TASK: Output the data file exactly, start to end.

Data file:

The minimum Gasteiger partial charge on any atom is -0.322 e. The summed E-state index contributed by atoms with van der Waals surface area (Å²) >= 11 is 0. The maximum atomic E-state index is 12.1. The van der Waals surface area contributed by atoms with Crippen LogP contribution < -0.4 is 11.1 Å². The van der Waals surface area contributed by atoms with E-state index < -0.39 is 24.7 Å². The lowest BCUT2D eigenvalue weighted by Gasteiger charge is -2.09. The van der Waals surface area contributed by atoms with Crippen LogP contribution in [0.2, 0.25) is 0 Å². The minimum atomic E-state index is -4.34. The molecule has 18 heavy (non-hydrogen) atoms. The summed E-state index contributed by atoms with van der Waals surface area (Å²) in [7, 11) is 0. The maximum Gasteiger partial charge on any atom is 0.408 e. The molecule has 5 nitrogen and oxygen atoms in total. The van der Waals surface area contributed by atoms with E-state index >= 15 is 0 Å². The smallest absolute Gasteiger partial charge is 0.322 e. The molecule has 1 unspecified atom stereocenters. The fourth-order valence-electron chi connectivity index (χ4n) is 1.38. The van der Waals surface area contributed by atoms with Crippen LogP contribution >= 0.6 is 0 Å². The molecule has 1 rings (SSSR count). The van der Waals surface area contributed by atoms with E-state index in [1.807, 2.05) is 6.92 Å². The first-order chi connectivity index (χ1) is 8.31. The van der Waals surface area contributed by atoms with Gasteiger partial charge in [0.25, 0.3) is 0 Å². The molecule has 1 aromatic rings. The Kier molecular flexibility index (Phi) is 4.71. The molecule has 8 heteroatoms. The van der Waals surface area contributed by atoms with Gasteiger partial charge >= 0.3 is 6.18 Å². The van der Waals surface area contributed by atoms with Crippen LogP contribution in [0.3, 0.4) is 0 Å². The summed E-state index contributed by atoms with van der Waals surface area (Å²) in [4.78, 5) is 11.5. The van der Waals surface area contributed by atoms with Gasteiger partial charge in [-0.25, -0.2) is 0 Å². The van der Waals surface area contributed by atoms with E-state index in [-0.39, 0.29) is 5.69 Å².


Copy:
The minimum Gasteiger partial charge on any atom is -0.322 e. The summed E-state index contributed by atoms with van der Waals surface area (Å²) >= 11 is 0. The maximum atomic E-state index is 12.1. The van der Waals surface area contributed by atoms with Crippen LogP contribution < -0.4 is 11.1 Å². The van der Waals surface area contributed by atoms with E-state index < -0.39 is 24.7 Å². The lowest BCUT2D eigenvalue weighted by Gasteiger charge is -2.09. The van der Waals surface area contributed by atoms with Crippen LogP contribution in [0.2, 0.25) is 0 Å². The minimum atomic E-state index is -4.34. The molecule has 18 heavy (non-hydrogen) atoms. The summed E-state index contributed by atoms with van der Waals surface area (Å²) in [7, 11) is 0. The maximum Gasteiger partial charge on any atom is 0.408 e. The molecule has 5 nitrogen and oxygen atoms in total. The van der Waals surface area contributed by atoms with E-state index >= 15 is 0 Å². The smallest absolute Gasteiger partial charge is 0.322 e. The molecule has 1 unspecified atom stereocenters. The fourth-order valence-electron chi connectivity index (χ4n) is 1.38. The van der Waals surface area contributed by atoms with Crippen LogP contribution >= 0.6 is 0 Å². The molecule has 1 rings (SSSR count). The van der Waals surface area contributed by atoms with E-state index in [1.807, 2.05) is 6.92 Å². The first-order chi connectivity index (χ1) is 8.31. The van der Waals surface area contributed by atoms with Gasteiger partial charge in [0.25, 0.3) is 0 Å². The molecule has 1 aromatic rings. The Kier molecular flexibility index (Phi) is 4.71. The molecule has 8 heteroatoms. The van der Waals surface area contributed by atoms with Gasteiger partial charge >= 0.3 is 6.18 Å². The van der Waals surface area contributed by atoms with Crippen LogP contribution in [0.3, 0.4) is 0 Å². The summed E-state index contributed by atoms with van der Waals surface area (Å²) in [4.78, 5) is 11.5. The van der Waals surface area contributed by atoms with Gasteiger partial charge in [-0.25, -0.2) is 0 Å². The van der Waals surface area contributed by atoms with E-state index in [-0.39, 0.29) is 5.69 Å².